Upper Macquarie County Council is a single purpose local government authority, established by the Governor under Section 387 of the Local Government Act 1993, as the control authority for biosecurity weed threats (formerly known as noxious weeds) in the areas of Bathurst Regional Council, Blayney Shire Council, Lithgow City Council and Oberon Council. The Council covers a region of approximately 13,500 square kilometres with a population of over 77,000 people in a very diverse area with that includes productive agricultural lands, forests and large areas of national park.

The UMCC was originally formed on 9 February 1949 with its constituent councils including the shires of Abercrombie, Lyndhurst and Oberon. On 14 July 1954 the boundaries were altered to include the Turon Shire. The boundaries were again altered on 28 October 1955 to include the City of Bathurst. A further alteration of the boundaries occurred on 29 June 1979 to include the City of Greater Lithgow.

Along the way other changes to the boundaries occurred including the formation of the Blayney Shire in 1977 which incorporated the former Lyndhurst Shire Council with part of the Canobolas Shire Council. At this same time the Evans Shire Council was formed with the amalgamation of the Abercrombie Shire Council and Turon Shire Council. Further changes occurred with the amalgamations in 2004 when the Evans Shire and Rylstone Shire councils were dissolved and the southern portion of the former Rylstone Shire, including the area surrounding Glen Alice, was brought into the Lithgow LGA and subsequently also into the UMCC area of responsibility.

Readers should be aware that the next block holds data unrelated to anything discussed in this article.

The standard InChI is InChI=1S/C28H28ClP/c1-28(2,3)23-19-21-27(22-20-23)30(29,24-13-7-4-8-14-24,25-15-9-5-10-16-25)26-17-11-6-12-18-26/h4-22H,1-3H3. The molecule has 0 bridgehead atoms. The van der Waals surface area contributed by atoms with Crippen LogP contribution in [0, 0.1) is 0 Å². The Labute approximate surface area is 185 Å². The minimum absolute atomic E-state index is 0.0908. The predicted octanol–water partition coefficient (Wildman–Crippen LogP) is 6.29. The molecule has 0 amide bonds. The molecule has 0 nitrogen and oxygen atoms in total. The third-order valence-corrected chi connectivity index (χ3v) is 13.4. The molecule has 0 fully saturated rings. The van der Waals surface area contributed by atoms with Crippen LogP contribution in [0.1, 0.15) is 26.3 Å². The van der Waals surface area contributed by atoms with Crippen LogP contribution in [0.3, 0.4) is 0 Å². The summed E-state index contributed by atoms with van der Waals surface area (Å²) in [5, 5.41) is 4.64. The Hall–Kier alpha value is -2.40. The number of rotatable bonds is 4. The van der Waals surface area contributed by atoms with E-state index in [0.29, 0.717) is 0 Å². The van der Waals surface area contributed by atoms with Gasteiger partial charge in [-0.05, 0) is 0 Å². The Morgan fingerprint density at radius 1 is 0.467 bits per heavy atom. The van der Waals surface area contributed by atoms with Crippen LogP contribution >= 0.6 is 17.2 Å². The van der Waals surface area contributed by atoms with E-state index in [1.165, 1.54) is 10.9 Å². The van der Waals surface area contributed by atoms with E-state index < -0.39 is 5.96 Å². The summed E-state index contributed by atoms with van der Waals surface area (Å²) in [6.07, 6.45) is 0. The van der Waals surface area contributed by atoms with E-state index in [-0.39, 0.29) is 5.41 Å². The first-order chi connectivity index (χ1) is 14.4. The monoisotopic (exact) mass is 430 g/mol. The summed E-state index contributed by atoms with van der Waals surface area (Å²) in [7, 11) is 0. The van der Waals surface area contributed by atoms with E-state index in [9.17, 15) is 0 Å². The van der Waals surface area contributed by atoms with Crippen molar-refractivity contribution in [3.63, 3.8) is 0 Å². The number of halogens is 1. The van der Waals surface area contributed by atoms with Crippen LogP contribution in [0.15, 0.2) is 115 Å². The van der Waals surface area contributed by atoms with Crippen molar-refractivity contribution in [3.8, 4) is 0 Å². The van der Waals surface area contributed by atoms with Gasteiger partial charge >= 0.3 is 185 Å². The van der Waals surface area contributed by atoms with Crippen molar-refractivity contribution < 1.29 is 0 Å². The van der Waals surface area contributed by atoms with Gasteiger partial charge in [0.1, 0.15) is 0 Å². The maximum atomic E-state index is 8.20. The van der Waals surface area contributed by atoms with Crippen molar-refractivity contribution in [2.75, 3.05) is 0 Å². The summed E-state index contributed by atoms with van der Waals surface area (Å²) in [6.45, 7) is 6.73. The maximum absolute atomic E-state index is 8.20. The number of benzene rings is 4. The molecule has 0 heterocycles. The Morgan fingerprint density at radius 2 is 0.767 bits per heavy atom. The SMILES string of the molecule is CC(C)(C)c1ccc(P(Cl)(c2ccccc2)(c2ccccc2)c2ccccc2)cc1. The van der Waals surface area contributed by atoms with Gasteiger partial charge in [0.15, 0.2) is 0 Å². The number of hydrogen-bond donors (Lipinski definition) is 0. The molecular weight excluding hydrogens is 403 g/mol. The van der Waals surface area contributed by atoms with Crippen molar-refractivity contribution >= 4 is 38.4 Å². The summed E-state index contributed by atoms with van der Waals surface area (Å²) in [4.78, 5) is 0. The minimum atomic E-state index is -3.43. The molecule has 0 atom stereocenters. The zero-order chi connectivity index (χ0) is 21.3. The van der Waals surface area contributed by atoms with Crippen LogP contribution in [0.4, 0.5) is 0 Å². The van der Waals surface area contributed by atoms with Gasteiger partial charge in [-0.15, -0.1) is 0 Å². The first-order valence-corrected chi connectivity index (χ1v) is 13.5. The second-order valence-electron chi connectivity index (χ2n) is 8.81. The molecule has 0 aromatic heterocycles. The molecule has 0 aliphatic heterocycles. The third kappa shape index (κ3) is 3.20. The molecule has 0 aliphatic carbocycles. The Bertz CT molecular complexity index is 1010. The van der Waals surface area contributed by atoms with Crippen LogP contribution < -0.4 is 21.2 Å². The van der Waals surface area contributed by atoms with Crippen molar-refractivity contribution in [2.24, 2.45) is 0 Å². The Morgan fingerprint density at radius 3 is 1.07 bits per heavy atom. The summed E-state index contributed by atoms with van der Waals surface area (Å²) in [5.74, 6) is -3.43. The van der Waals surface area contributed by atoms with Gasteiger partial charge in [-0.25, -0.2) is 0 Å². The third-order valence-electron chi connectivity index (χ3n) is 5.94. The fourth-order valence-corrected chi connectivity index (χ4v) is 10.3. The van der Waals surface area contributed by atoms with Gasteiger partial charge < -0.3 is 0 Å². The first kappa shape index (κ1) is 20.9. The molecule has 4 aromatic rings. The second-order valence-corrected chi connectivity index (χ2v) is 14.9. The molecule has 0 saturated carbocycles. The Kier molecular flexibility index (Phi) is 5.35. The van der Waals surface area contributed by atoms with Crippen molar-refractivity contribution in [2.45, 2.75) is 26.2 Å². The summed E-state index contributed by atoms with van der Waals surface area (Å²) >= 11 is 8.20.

With limited exceptions the Local Government Act 1993 applies to the County Council in the same way as it applies to other local government councils and under Section 8 of the Act the County Council has the same charter as any other council.

Council is also governed by other acts of Parliament, particularly the Biosecurity Act 2015 which came into effect from 1 July 2017 and repealing the Noxious Weeds Act 1993. The Biosecurity Act provides the opportunity to streamline and modernise the way weeds are managed in NSW.

Under the new Act the Upper Macquarie County Council is a local control authority and has the following functions:

  • the prevention, elimination, minimisation and management of the biosecurity risk posed or likely to be posed by weeds,
  • to develop, implement, co-ordinate and review weed control programs,
  • to inspect land in connection with its weed control functions,
  • to keep records about the exercise of the local control authority's functions under this Act

Weeds are a threat to the natural environment and the agriculture industry, with the financial impact on farming in NSW alone, in the vicinity of 600 million dollars per year. It is important that all members of the community play their part in the control of Biosecurity Matter (Weeds).